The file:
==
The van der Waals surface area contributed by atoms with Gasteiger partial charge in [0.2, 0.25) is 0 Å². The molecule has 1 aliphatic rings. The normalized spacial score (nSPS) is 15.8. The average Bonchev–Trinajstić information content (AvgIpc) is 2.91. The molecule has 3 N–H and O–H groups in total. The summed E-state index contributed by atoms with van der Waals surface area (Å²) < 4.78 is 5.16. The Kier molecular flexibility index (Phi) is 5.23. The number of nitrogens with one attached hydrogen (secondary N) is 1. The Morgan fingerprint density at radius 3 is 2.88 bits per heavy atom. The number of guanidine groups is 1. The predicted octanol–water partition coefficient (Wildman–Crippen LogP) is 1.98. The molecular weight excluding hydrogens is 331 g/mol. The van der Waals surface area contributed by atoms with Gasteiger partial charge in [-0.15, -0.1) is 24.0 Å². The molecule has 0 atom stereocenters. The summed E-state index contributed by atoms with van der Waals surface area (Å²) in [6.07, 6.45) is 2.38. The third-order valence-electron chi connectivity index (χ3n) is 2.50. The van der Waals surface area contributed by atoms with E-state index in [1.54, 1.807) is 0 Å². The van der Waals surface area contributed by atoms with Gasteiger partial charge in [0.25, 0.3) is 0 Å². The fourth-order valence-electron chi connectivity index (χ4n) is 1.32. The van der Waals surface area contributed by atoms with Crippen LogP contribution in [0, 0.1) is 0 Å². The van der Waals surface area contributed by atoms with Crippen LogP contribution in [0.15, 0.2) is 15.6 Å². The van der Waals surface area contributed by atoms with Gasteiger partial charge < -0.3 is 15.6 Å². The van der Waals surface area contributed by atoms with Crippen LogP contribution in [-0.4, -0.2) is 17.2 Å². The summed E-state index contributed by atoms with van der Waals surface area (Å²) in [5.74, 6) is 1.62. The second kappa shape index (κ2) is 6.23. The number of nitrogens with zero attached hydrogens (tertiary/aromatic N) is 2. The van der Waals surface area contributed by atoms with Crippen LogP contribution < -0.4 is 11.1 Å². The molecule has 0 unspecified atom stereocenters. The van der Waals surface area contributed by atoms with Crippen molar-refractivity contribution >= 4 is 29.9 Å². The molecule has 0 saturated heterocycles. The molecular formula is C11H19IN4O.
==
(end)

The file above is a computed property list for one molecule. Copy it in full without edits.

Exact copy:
The van der Waals surface area contributed by atoms with Gasteiger partial charge in [0.2, 0.25) is 0 Å². The molecule has 1 aliphatic rings. The normalized spacial score (nSPS) is 15.8. The average Bonchev–Trinajstić information content (AvgIpc) is 2.91. The molecule has 3 N–H and O–H groups in total. The summed E-state index contributed by atoms with van der Waals surface area (Å²) < 4.78 is 5.16. The Kier molecular flexibility index (Phi) is 5.23. The number of nitrogens with one attached hydrogen (secondary N) is 1. The Morgan fingerprint density at radius 3 is 2.88 bits per heavy atom. The number of guanidine groups is 1. The predicted octanol–water partition coefficient (Wildman–Crippen LogP) is 1.98. The molecular weight excluding hydrogens is 331 g/mol. The van der Waals surface area contributed by atoms with Gasteiger partial charge in [-0.15, -0.1) is 24.0 Å². The molecule has 0 atom stereocenters. The summed E-state index contributed by atoms with van der Waals surface area (Å²) in [6.07, 6.45) is 2.38. The third-order valence-electron chi connectivity index (χ3n) is 2.50. The van der Waals surface area contributed by atoms with E-state index in [1.54, 1.807) is 0 Å². The van der Waals surface area contributed by atoms with Gasteiger partial charge in [0.25, 0.3) is 0 Å². The fourth-order valence-electron chi connectivity index (χ4n) is 1.32. The van der Waals surface area contributed by atoms with Crippen LogP contribution in [0, 0.1) is 0 Å². The van der Waals surface area contributed by atoms with Crippen LogP contribution in [0.15, 0.2) is 15.6 Å². The van der Waals surface area contributed by atoms with Gasteiger partial charge < -0.3 is 15.6 Å². The van der Waals surface area contributed by atoms with Crippen LogP contribution in [-0.4, -0.2) is 17.2 Å². The summed E-state index contributed by atoms with van der Waals surface area (Å²) in [5.74, 6) is 1.62. The second kappa shape index (κ2) is 6.23. The number of nitrogens with zero attached hydrogens (tertiary/aromatic N) is 2. The van der Waals surface area contributed by atoms with Crippen LogP contribution < -0.4 is 11.1 Å². The molecule has 0 unspecified atom stereocenters. The van der Waals surface area contributed by atoms with Crippen molar-refractivity contribution >= 4 is 29.9 Å². The molecule has 0 saturated heterocycles. The molecular formula is C11H19IN4O.